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As the NFL Draft creeps closer, Louisville quarterback Lamar Jackson has emerged as the most divisive player in the 2018 class. To some analysts, the former Heisman Trophy winner is a flawed but dynamic weapon who has proven his ability to play quarterback. To others, Jackson is simply a college star who lacks the skill set to last in the NFL.

Already, with the draft still more than two months away, ESPN’s Mel Kiper Jr. has drawn fire for criticizing Jackson’s completion percentage, even while saying stats don’t matter when it comes to fellow signal-caller Josh Allen. Kiper’s ESPN colleague Bill Polian, meanwhile, sparked backlash when he suggested Jackson should switch to wide receiver. On Thursday night, football writers Chris Brown and Greg Gabriel engaged in a somewhat surreal debate about whether Jackson played in a pro-style offense at Louisville.

If all of this sounds a bit familiar, it’s because we’ve been here before with quarterbacks who don’t, you know, “look” like traditional quarterbacks. Specifically, with black quarterbacks.

Remember when Cam Newton was described as “fake” and “selfish” by an anonymous scout? Or when Cardale Jones was compared to JaMarcus Russell and dissed as “not the brightest cookie in the world?” How about when Geno Smith was slandered as “not a student of the game?” Or when DeShone Kizer was criticized for “diva qualities?” Or when national champion and two-time Heisman finalist Deshaun Watson was dinged for being inconsistent from the pocket?

Sometimes, virtually every black quarterback of the 21st century is summarily written off because “dual-threat quarterbacks … rarely have long-term success.” Other times, a “run-first” label is applied to black guys who don’t even run that much. Frequently, black quarterbacks are asked to change positions before arriving in the NFL. Reliably, they are compared exclusively to other black quarterbacks, even when more fitting cross-racial comparisons are available.

We need not rely on mere anecdotes. The Guardian found last year that black quarterbacks are drafted lower on average than their white counterparts but perform better in the league, suggesting they’re systemically undervalued. A Washington Post study discovered that draft scouting reports disproportionately mention white quarterbacks’ intelligence and leadership, while harping on black quarterbacks’ physical skills and mental deficiencies. It is an empirical fact that quarterbacks of different races are not treated the same in pre-draft evaluation.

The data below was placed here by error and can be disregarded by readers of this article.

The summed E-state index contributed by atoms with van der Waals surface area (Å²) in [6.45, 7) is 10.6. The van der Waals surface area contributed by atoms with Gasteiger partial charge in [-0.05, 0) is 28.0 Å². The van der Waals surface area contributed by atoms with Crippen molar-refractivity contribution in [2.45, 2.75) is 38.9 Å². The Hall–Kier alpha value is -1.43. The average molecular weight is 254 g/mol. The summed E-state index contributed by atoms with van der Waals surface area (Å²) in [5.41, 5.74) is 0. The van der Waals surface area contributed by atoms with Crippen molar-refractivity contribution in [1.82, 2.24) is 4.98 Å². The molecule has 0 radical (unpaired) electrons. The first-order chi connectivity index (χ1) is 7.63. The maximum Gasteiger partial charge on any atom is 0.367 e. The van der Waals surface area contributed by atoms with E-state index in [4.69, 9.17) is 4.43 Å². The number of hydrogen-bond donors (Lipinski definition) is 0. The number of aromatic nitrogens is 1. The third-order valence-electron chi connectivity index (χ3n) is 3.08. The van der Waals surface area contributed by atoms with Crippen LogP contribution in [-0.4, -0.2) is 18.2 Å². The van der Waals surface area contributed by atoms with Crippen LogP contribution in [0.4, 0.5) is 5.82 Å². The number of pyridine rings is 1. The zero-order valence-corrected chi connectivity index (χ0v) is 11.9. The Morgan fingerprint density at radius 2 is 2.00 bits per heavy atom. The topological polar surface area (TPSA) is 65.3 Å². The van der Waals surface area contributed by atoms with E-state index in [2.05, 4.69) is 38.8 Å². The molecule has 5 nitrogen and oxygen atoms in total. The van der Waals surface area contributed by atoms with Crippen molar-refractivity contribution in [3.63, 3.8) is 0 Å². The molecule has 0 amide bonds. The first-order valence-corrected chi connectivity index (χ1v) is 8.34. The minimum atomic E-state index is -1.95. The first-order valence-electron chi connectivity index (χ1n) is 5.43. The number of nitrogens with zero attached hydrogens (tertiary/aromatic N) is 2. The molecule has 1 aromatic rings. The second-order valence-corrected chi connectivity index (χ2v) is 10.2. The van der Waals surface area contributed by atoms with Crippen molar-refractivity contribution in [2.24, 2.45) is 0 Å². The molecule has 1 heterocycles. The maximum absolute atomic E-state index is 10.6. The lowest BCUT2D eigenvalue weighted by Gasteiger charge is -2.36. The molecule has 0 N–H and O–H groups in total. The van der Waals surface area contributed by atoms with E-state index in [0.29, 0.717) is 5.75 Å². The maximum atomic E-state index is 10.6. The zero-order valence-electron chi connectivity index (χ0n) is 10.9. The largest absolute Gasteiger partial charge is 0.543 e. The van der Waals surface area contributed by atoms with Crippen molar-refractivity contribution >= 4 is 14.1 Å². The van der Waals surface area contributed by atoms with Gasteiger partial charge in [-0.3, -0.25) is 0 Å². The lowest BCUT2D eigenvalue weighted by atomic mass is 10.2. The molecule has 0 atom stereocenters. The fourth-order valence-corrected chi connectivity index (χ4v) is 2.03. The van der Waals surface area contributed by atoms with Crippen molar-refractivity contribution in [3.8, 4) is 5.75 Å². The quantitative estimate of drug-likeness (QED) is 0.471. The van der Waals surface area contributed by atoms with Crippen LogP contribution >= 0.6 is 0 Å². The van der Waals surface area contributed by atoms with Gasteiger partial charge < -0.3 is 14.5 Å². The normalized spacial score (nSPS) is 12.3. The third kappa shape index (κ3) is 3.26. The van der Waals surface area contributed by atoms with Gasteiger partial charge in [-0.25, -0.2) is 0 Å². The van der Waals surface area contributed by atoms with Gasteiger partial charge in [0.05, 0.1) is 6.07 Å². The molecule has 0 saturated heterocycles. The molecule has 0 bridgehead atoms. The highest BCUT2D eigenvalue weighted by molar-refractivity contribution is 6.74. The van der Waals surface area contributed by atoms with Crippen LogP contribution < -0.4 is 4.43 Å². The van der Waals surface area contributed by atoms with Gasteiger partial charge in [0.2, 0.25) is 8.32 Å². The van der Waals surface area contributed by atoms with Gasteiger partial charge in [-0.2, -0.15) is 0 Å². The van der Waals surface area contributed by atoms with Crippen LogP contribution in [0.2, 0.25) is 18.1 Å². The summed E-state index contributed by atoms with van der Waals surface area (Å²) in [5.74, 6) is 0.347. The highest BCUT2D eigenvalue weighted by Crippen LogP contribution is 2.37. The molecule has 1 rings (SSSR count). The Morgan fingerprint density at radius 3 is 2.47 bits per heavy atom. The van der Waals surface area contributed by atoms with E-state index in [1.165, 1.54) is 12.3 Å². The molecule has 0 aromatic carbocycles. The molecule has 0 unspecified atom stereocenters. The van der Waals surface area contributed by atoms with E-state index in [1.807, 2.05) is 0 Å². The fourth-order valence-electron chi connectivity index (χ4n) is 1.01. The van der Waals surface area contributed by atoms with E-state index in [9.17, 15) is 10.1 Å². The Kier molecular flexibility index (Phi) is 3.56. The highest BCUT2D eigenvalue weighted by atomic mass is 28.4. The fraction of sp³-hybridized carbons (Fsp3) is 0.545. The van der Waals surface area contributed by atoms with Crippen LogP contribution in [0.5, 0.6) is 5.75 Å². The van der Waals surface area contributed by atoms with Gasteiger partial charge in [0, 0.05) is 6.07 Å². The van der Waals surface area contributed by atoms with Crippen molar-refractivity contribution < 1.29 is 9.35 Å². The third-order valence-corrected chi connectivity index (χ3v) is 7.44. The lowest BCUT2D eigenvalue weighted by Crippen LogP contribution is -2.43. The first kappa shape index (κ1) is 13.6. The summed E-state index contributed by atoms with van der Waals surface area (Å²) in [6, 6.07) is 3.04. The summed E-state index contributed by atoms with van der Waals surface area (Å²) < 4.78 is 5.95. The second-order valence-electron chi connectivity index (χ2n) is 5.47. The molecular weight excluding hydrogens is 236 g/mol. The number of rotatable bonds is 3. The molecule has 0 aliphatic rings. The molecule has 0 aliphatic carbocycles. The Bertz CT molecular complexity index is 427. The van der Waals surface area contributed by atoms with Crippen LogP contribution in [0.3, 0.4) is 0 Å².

To be clear, we’re not alleging that Kiper and company are racists who can’t stomach the idea of a black man playing quarterback in the NFL. By and large, people who dismiss Jackson as a pro prospect are probably doing so in good faith. They think they’re providing sharp analysis based on decades of watching football. What they don’t seem to realize is that they’re transparently evincing bias against players who don’t fit the traditional schema of an NFL quarterback.

For decades, most NFL signal-callers have been white, meaning that when people close their eyes and imagine the ideal QB draft prospect, they often envision someone who looks more like Peyton Manning and less like Deshaun Watson. And when analysts fail to check that bias, they wind up hyping tall white dudes at the expense of everyone else. They wind up fawning over Josh Allen’s ineffable qualities while playing down Jackson’s obvious ones.

Maybe Jackson will be a bust. Maybe his supposed lack of accuracy will doom him in the NFL or his tendency to scramble will prevent him from staying healthy, just as Kiper and others suggest. That still won’t change the fact that a large portion of the dialogue around Jackson lately has been hypocritical and foolish. And it certainly won’t absolve the years-long pattern of NFL quarterback prospects being talked about differently depending on what they look like.

About Alex Putterman

Alex is a writer and editor for The Comeback and Awful Announcing. He has written for The Atlantic, VICE Sports,, and more. He is a proud alum of Northwestern University and The Daily Northwestern. You can find him on Twitter @AlexPutterman.